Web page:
Undated photo of a P-47 Thunderbolt taxiis around a perimeter track at Deopham Green airfield, home of the 452nd Bomb Group. Handwritten caption on reverse: 'Eraticator. Deopham Green.' (AmericanAirMuseum/IWM)

Undated photo of the entrance to "Deopham Green Air Base" (Facebook)

Deopham control tower / watch office in the winter of 1945

B-17G-45-DL 44-6152 "-K" was delivered by Douglas in Tulsa (OK) on 18 May 1944, assigned to 728BS/452BG on 7 June 1944 and involved in a landing accident with the co-pilot following a non-operational mission at Deopham Green on 3 March 1945. She was written off as a CAT 3 on 7 March due to battle damage (AmericanAirMuseum/IWM).

43-38702 (L+) in the foreground and 43-37853 (M+) behind. The latter was named "Hairless Joe", the airplane in front was named "Vampire Vertigo", although the crew never painted the name on it. The names of the crew left to right are: T/Sgt Sig "Sparks" Urban (Radio Operator/Gunner), Chet "Fran" Grabowski, Tony Milano, Bill Erickson, James "Woody" Woodburn, LT Harry Dickinson, Alan King. Missing from the picture are LT Paul Balze (Pilot) and Lt Roy Andriesse. They flew over 30 missions without loss or injury. Both aircraft survived the war to be scrapped in Kingman (AZ). (Facebook)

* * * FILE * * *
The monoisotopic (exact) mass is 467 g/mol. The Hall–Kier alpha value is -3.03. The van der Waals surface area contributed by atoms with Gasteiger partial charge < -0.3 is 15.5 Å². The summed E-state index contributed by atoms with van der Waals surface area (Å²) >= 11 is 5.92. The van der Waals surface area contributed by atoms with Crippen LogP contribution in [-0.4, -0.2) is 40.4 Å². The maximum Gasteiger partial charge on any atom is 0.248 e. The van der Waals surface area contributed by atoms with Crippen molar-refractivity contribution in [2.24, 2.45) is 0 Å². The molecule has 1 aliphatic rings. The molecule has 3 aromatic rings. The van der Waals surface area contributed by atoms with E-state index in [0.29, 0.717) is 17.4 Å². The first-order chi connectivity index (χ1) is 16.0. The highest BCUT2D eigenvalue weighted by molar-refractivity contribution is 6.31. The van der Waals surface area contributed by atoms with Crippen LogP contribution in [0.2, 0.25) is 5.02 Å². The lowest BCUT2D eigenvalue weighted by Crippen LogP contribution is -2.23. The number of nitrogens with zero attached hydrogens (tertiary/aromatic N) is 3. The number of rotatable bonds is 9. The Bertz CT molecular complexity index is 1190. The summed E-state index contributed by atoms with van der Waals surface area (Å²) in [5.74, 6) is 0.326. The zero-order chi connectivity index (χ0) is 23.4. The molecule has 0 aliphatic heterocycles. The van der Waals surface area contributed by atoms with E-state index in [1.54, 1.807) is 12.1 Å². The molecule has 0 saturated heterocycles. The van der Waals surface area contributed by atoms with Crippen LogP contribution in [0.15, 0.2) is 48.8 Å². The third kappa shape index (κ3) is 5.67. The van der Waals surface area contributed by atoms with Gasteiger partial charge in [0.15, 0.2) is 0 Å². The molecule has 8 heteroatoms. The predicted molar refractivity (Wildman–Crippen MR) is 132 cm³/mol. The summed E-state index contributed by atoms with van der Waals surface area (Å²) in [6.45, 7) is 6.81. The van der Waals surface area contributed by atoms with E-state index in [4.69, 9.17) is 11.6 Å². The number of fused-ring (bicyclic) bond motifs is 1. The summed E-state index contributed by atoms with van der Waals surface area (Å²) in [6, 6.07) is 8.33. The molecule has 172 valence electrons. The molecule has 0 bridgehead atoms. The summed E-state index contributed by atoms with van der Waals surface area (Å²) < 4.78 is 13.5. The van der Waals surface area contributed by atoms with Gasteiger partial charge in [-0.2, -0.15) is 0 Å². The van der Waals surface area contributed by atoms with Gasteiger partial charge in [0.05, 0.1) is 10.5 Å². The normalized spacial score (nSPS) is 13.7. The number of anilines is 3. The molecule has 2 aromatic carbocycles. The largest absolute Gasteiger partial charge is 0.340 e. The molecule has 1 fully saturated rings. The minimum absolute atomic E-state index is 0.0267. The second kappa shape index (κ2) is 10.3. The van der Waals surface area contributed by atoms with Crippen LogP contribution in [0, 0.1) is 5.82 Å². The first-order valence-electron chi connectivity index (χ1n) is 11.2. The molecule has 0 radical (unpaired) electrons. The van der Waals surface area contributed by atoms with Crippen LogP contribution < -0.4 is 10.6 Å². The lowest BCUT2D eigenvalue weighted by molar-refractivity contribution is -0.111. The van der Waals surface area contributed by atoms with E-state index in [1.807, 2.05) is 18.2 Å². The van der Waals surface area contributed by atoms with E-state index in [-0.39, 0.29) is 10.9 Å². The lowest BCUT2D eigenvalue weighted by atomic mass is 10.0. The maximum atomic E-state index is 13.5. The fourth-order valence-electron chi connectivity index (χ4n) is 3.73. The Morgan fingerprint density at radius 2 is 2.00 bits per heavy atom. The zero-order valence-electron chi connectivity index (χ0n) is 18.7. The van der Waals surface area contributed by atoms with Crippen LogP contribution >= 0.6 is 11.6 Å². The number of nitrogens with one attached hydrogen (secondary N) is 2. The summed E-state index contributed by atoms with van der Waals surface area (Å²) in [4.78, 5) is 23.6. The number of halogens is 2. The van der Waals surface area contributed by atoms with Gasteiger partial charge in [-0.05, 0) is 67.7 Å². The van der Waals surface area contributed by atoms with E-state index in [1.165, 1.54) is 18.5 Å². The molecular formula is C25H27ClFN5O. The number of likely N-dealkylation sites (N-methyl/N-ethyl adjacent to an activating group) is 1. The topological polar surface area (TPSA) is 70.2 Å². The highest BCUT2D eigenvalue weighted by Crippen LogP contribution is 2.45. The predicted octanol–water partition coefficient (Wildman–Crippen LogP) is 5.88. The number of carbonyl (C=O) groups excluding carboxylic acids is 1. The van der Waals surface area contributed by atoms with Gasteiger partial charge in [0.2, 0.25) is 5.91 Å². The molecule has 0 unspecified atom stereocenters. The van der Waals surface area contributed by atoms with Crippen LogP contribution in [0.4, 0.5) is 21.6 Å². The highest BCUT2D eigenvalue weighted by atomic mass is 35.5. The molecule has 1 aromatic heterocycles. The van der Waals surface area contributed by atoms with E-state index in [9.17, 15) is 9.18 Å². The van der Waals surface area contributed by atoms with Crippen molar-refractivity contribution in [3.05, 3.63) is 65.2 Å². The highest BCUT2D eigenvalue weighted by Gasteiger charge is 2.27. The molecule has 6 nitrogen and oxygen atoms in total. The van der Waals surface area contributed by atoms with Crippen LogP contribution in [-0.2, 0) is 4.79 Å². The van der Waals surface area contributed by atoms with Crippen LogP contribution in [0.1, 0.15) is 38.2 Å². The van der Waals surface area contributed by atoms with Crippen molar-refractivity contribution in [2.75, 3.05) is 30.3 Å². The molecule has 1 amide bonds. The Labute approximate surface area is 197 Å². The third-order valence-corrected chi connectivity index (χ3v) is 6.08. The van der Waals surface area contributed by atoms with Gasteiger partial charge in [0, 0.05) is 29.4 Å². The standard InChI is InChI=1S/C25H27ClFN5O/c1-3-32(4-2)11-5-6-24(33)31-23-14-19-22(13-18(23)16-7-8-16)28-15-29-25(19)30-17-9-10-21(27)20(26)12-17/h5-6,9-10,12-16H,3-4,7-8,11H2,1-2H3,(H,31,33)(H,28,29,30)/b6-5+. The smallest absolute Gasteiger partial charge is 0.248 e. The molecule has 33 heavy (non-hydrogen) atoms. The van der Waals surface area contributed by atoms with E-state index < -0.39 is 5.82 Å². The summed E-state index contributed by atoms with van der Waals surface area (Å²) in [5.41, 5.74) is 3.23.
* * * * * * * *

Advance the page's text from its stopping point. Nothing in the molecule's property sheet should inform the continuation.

B-17G 42-39970 ‘E-Rat-Icator’ of 730th BS was one of the first to use Petroleum Jelly (=napalm) bombs. This was to be the only aircraft of the 452nd to survive every mission. E-Rat-Icator completed an incredible 120 bombing missions, a major triumph for any operational aircraft, only to be unceremoniously scrapped in December 1945 (AmericanAirMuseum/IWM via aviationtrails).

This B-17 flew back to the US from Deopham Green with a crew of 20. All "home run" flights in June 1945 had 20 people on board. All US servicemen who couldn't get to fly back home from Deopham Green took the train to Scotland and travelled back to the US by ship. 
(Facebook, via by Craig Thomas Reisser, whose father Bob Reisser was on this particular flight)

After the war, on 9 October 1945, the station was handed over to RAF Maintenance Command. Public roads, that were closed when construction started in 1942, were later re-opened, one of them using part of the old main runway. 
The airfield was finally closed in 1948 and sold in 1959.

Deopham Green in 1946, a year after the use of the airfield had been transferred to RAF Maintenance Command.
Over the years most of the buildings have been torn down. The watch office (or control tower) was demolished in the late 1960s when it became derelict. Most of the airfield has been returned to agricultural use. However, many of the runways and taxiways of the old airfield remain, albeit at a reduced width. There is a memorial on the side of the road running through the site, another outside Hingham Church and a third at Attleborough railway station.

Remains of the outhern end of the main runway in 2014 (Evelyn Simak and licensed for reuse under this Creative Commons Licence). More photos of the former airfield can be found on Geograph

Photo of the former airfield taken in October 2014 by Nigel Bailey-Underwood (
Airfield Research Group